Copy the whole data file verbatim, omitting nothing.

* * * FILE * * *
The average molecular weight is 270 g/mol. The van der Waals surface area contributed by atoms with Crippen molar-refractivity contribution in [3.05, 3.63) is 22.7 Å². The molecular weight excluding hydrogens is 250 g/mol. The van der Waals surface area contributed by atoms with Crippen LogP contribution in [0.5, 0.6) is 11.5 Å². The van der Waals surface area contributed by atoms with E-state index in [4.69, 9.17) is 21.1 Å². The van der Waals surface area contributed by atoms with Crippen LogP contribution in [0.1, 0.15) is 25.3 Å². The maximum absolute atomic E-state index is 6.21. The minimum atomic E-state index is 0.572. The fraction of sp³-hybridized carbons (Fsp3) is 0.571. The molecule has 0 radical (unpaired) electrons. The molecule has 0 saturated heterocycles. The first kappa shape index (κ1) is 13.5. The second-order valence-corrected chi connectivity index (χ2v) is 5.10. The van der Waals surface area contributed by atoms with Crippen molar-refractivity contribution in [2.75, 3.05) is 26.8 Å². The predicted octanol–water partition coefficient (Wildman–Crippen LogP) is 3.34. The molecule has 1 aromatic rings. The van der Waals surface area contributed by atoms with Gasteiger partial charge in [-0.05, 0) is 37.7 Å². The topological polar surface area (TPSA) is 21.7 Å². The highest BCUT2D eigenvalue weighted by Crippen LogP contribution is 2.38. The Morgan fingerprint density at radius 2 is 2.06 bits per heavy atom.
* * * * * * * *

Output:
The average molecular weight is 270 g/mol. The van der Waals surface area contributed by atoms with Crippen molar-refractivity contribution in [3.05, 3.63) is 22.7 Å². The molecular weight excluding hydrogens is 250 g/mol. The van der Waals surface area contributed by atoms with Crippen LogP contribution in [0.5, 0.6) is 11.5 Å². The van der Waals surface area contributed by atoms with E-state index in [4.69, 9.17) is 21.1 Å². The van der Waals surface area contributed by atoms with Crippen LogP contribution in [0.1, 0.15) is 25.3 Å². The maximum absolute atomic E-state index is 6.21. The minimum atomic E-state index is 0.572. The fraction of sp³-hybridized carbons (Fsp3) is 0.571. The molecule has 0 radical (unpaired) electrons. The molecule has 0 saturated heterocycles. The first kappa shape index (κ1) is 13.5. The second-order valence-corrected chi connectivity index (χ2v) is 5.10. The van der Waals surface area contributed by atoms with Crippen molar-refractivity contribution in [2.75, 3.05) is 26.8 Å². The predicted octanol–water partition coefficient (Wildman–Crippen LogP) is 3.34. The molecule has 1 aromatic rings. The van der Waals surface area contributed by atoms with Gasteiger partial charge in [-0.05, 0) is 37.7 Å². The topological polar surface area (TPSA) is 21.7 Å². The highest BCUT2D eigenvalue weighted by Crippen LogP contribution is 2.38. The Morgan fingerprint density at radius 2 is 2.06 bits per heavy atom.